string object is used to represent a sequence of one or more characters. A string can contain any number of letters, numbers, or symbols.
Strings can be created by using single quotes, double quotes, or template literals (backticks).
'This is a string.'
"This is also a string."
Returns the character at a specific index. As mentioned above, all strings have zero-based indices. In the string
hello for example, h is at index 0, e is at index 1, l at index 2, and so on. We can access each character in two ways. One is using the charAt() method:
'hello'.charAt(0); // gives value "h"
Because strings can be treated like arrays, you can access the same value by using the index number in square brackets:
'hello'; // also gives value "h"
Combines the text of multiple strings and returns a new string. This method does not change the original strings.
let str1 = 'Hello, '; let str2 = 'World.'; let result = str1.concat(str2); // returns 'Hello, World."
+ concatenation operator.
'race' + 'car' // returns 'racecar'
console.log('huge' + 100 + false); // logs 'huge100false'
This method will return
true if the string it's called on contains a specified string. It is case sensitive.
let text = 'I am the best at coding.'; let doesItInclude = text.includes('best'); // returns 'true'
This method will return the position of the first occurrence of a specified value in a string. It will return -1 if the value isn't found at all. Like includes(), it is case sensitive.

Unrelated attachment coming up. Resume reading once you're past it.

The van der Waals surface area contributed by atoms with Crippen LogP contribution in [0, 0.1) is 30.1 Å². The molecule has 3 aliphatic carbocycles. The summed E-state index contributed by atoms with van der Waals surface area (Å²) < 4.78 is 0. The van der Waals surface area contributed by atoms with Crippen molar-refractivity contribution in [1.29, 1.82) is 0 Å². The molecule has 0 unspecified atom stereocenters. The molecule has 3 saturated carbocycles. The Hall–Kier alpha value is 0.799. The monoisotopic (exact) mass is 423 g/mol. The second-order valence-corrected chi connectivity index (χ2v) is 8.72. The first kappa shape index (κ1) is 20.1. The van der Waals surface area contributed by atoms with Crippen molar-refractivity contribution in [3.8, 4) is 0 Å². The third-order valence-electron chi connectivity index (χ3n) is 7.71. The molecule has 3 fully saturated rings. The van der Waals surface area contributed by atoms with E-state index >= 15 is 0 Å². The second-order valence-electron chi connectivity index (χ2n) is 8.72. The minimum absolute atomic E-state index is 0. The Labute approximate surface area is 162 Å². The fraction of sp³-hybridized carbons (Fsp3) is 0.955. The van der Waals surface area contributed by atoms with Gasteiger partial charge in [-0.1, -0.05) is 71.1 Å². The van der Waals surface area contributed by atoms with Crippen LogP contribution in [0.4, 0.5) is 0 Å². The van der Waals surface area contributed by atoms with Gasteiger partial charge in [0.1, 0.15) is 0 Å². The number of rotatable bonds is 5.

let text = 'I love to code!'; let result = text.indexOf('love'); // returns '2'
You can add an optional second argument: the position to start from (the default is 0).
Quite simply, this will return the length of the string it's called on.
'Amazing!'.length; // returns 8
This method returns a new string with copies of a string, the number of which is specified in the parenthesis. The original string is not modified.
Slice extracts a part of the string, specified by one or two parameters: The first is the start position, the second is where to end (up to, but not including) the slice. If no second argument is provided, the default is the entire string length. This method returns a new string. A negative number will select from the end of the string.
let sentence = 'Hello, World!'; let result = sentence.slice(7, 12); // returns 'World' let result2 = sentence.slice(7); // returns 'World!'
This method takes a string and splits it into an array containing substrings. It will return the new array without changing the original string. This is particularly useful if you'd like to split a sentence into a number of separate words.
let sentence = 'An array would be nice!'; const myArray = sentence.split(' '); myArray; // returns ['An', 'array', 'would', 'be', 'nice!']
This simple method returns a new string with the letters of the original string converted to lowercase letters.
toUpperCase() takes a string and converts all the letters to uppercase.
let text = 'I am the greatest!'; text.toUpperCase(); // returns 'I AM THE GREATEST!'
(15).toString(); // returns '15' (false).toString(); // returns 'false'
Thanks for reading!